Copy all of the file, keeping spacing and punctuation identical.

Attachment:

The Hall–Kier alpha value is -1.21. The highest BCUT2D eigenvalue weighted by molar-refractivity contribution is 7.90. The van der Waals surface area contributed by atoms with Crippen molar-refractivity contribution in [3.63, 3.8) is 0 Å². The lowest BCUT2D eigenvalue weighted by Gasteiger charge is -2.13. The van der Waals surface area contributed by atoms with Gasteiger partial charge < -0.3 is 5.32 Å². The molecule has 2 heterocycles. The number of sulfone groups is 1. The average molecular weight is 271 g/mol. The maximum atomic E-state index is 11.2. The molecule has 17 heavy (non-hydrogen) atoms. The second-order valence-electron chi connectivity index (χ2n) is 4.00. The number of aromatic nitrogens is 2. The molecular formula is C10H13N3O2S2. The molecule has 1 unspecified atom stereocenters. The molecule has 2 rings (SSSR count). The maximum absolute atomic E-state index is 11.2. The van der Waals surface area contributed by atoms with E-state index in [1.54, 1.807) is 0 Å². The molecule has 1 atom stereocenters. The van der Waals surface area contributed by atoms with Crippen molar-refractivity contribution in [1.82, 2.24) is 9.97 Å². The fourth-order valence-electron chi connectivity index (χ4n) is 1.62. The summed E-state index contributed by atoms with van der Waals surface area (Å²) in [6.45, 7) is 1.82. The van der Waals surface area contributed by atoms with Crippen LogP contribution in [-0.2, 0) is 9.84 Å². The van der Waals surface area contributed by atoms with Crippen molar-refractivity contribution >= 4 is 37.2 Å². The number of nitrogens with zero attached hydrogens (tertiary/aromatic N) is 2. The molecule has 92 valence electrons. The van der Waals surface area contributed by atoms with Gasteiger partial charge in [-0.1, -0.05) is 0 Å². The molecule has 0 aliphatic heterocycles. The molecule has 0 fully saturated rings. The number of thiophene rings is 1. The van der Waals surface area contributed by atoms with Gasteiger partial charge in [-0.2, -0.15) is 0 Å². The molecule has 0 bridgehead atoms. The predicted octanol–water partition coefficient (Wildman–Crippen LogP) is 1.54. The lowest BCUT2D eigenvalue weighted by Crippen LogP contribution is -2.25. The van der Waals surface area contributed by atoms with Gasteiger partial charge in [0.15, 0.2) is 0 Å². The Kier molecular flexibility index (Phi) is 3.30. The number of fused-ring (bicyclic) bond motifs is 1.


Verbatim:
The Hall–Kier alpha value is -1.21. The highest BCUT2D eigenvalue weighted by molar-refractivity contribution is 7.90. The van der Waals surface area contributed by atoms with Crippen molar-refractivity contribution in [3.63, 3.8) is 0 Å². The lowest BCUT2D eigenvalue weighted by Gasteiger charge is -2.13. The van der Waals surface area contributed by atoms with Gasteiger partial charge < -0.3 is 5.32 Å². The molecule has 2 heterocycles. The number of sulfone groups is 1. The average molecular weight is 271 g/mol. The maximum atomic E-state index is 11.2. The molecule has 17 heavy (non-hydrogen) atoms. The second-order valence-electron chi connectivity index (χ2n) is 4.00. The number of aromatic nitrogens is 2. The molecular formula is C10H13N3O2S2. The molecule has 1 unspecified atom stereocenters. The molecule has 2 rings (SSSR count). The maximum absolute atomic E-state index is 11.2. The van der Waals surface area contributed by atoms with E-state index in [1.54, 1.807) is 0 Å². The molecule has 1 atom stereocenters. The van der Waals surface area contributed by atoms with Crippen molar-refractivity contribution in [1.82, 2.24) is 9.97 Å². The fourth-order valence-electron chi connectivity index (χ4n) is 1.62. The summed E-state index contributed by atoms with van der Waals surface area (Å²) in [6.45, 7) is 1.82. The van der Waals surface area contributed by atoms with Crippen LogP contribution in [-0.2, 0) is 9.84 Å². The van der Waals surface area contributed by atoms with Crippen molar-refractivity contribution >= 4 is 37.2 Å². The number of nitrogens with zero attached hydrogens (tertiary/aromatic N) is 2. The molecule has 92 valence electrons. The van der Waals surface area contributed by atoms with Gasteiger partial charge in [-0.1, -0.05) is 0 Å². The molecule has 0 aliphatic heterocycles. The molecule has 0 fully saturated rings. The number of thiophene rings is 1. The van der Waals surface area contributed by atoms with Gasteiger partial charge in [-0.2, -0.15) is 0 Å². The molecule has 0 bridgehead atoms. The predicted octanol–water partition coefficient (Wildman–Crippen LogP) is 1.54. The lowest BCUT2D eigenvalue weighted by Crippen LogP contribution is -2.25. The van der Waals surface area contributed by atoms with Gasteiger partial charge in [0.15, 0.2) is 0 Å². The Kier molecular flexibility index (Phi) is 3.30. The number of fused-ring (bicyclic) bond motifs is 1.